My newest “Need a Hug” giveaway is posted! The deadline to enter for the afghan is June 30th, 2014 at midnight. I hope you will enter! Lots of love to you all!

I want to share this song with you… my friends!

My experience with the Bipap machine…

Bipap

Living On O2 for Life

If you use a bipap machine, like I do, this post is for you. I’ve been using a bipap machine since 1993 which is a pretty long time. All sorts of sleep studies had to be done to get qualified for a bipap machine from my medical insurance. Then came the difficulty of getting use to wearing it and breathing with it on. My poor sinuses went through a tough time for a while. Then the whole issue of getting over the thoughts of “Oh my gosh! My health is getting worse!” along with the whole anxiety from the fear of sleep apnea. But once you get use to sleeping with the machine on, you’ll realize when you wake up and go about your day, you’ll find that you will have more energy and feel better.

Some of the issues I’ve had with my bipap machine are written below along with the things that I do to help me resolve the problems.

  • Feeling claustrophobic while breathing through the mask. I use the mask shown in the above picture. It covers my entire nose. Just above the white tube that has the oxygen port (where you attach the oxygen tubing), there is a vent that allows CO2 to blow out of the mask. Make sure this is not covered while you are sleeping. Also, I have a small 12″x12″ box fan on my dresser pointed directly at my face. This helps with claustrophobia and it seems to help with keeping the air within the bipap hose cool. I personally do not use the humidifier with my bipap. The only time that I have used it was when I was sick with bronchitis. It helped keep me from coughing so much.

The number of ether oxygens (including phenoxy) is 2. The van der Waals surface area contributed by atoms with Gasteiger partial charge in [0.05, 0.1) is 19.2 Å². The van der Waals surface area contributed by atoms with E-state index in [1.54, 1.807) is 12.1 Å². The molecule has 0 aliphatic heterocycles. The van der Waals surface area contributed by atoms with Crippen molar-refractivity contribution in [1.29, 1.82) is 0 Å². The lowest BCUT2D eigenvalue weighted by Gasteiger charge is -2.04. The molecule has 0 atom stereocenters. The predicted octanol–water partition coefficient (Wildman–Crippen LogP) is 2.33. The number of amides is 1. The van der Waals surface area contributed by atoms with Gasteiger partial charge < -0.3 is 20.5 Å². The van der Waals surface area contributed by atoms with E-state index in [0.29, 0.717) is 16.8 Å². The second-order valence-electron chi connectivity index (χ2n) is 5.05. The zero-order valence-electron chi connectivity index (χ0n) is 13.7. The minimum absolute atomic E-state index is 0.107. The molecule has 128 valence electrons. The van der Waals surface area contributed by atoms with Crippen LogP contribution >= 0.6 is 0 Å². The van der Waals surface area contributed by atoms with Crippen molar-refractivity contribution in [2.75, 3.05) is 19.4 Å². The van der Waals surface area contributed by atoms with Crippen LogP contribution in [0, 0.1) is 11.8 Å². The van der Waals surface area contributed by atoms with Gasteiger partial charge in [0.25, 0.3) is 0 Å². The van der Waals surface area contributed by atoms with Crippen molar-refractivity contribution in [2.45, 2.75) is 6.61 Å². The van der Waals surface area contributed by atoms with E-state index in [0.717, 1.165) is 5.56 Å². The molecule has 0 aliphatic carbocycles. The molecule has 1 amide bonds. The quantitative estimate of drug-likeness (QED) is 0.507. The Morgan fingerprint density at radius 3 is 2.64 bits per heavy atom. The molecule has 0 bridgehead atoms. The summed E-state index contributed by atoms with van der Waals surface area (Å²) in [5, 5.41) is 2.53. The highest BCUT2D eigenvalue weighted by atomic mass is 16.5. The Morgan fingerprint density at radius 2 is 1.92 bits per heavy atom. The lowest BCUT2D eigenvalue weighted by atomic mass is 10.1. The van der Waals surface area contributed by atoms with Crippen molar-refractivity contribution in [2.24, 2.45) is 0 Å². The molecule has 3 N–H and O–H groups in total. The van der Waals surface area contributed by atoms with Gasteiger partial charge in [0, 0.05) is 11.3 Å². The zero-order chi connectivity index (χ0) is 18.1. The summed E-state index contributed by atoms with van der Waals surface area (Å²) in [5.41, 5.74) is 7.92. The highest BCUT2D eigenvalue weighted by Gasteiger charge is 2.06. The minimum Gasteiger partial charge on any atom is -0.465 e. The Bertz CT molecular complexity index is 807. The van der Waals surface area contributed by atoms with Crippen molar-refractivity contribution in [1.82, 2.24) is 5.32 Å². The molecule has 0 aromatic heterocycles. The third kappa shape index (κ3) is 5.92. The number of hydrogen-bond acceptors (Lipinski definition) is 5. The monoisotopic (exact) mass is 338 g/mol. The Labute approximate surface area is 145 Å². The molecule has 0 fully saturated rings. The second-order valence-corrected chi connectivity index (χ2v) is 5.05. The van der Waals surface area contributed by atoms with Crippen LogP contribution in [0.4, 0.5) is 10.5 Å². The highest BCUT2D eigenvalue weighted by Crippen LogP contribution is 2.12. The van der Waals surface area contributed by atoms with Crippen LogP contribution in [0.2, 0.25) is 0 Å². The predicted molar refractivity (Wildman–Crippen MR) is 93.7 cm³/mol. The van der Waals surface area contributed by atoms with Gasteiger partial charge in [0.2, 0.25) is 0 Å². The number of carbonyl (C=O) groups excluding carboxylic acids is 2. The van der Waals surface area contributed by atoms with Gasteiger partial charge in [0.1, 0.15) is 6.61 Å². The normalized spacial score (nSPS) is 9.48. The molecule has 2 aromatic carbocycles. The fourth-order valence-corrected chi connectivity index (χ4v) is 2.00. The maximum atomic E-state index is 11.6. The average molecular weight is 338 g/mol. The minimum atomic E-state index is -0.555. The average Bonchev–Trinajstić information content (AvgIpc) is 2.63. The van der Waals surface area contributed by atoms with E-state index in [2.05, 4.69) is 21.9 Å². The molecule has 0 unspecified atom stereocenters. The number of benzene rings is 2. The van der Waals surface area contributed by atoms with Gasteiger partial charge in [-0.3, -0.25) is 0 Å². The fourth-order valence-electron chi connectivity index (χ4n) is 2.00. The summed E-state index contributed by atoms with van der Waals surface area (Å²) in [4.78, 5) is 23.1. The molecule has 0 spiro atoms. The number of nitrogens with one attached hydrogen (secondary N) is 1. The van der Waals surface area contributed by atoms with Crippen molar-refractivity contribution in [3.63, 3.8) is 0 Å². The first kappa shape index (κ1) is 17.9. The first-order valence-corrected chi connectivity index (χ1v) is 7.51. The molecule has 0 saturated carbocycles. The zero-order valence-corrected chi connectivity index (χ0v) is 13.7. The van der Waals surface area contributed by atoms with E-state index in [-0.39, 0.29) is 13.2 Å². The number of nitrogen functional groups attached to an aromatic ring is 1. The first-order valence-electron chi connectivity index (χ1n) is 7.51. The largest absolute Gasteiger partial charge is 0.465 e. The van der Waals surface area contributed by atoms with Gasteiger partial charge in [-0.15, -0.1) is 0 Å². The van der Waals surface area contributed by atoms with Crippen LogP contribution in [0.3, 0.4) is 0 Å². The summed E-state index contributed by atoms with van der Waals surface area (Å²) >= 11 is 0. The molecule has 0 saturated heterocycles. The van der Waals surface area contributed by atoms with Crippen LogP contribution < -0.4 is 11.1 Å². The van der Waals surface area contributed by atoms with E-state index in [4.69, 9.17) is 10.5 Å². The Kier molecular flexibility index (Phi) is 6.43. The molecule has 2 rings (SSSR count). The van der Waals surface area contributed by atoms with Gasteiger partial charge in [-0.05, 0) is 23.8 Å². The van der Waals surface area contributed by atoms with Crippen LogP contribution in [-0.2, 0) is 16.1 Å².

• Too warm or too cold air flowing through the mask. If you have warm air flowing through the mask, check to see if the HEAT button is not pushed. On my machine, it will show HEAT on the screen if it is turned on. Sometimes my cat will walk across the machine and will turn it on without me knowing it. Darn that cat!!! You can also try my fan idea too. However, I keep it pretty cool in my house by running the a/c at 72 degrees. It really helps me breathe easier with cooler air. My husband hates it but he tolerates it because he knows it helps me.  If it is wintertime and the air is too cold, turn on the HEAT on the machine. If you don’t have a heat capability on your bipap (older model machines don’t have this), what I use to do is tuck most of the 6 foot tube under the covers of my bed with me. The covers act as insulation! It helps but it’s not perfect.
  • Stuffy nose problems. This is the worst! The only thing that I’ve found that truly works for me are the Breathe Right Nasal Strips. (no I don’t get paid to suggest these…) If you want to try them, here is a link to request a free sample of them and a coupon: Try Breathe Right Nasal Strips!
  • Anxiety. It was difficult for me to get use to the bipap machine. I have a Synchronized/Timed unit… meaning that it breathes basically at my rate but it has a backup Breaths per Minute setting that if I, for some reason, stop breathing or start to slow down my breathing below my setting of 22 bpm, then my bipap will kick in almost like a respirator. Getting use to the pressures of the air flowing in and out of my lungs was a challenge. For a while I had to use Xanex but now I’m a pro at using my bipap and couldn’t be without it when I sleep or need to do some serious resting while awake to give my lungs a break. The secret to a successful night of sleep with a bipap is relaxation.

I’d really like to hear from you. What are the experiences you are having with using a bipap machine?  There are different types of masks such as a full mask that covers both nose and mouth for those who like sleeping while breathing through their mouth, nasal pillows (my least favorite… too much direct air pressure into the nose), and the nose mask. I’ve even used my bipap in my car during a roadtrip! Who doesn’t like roadtrips???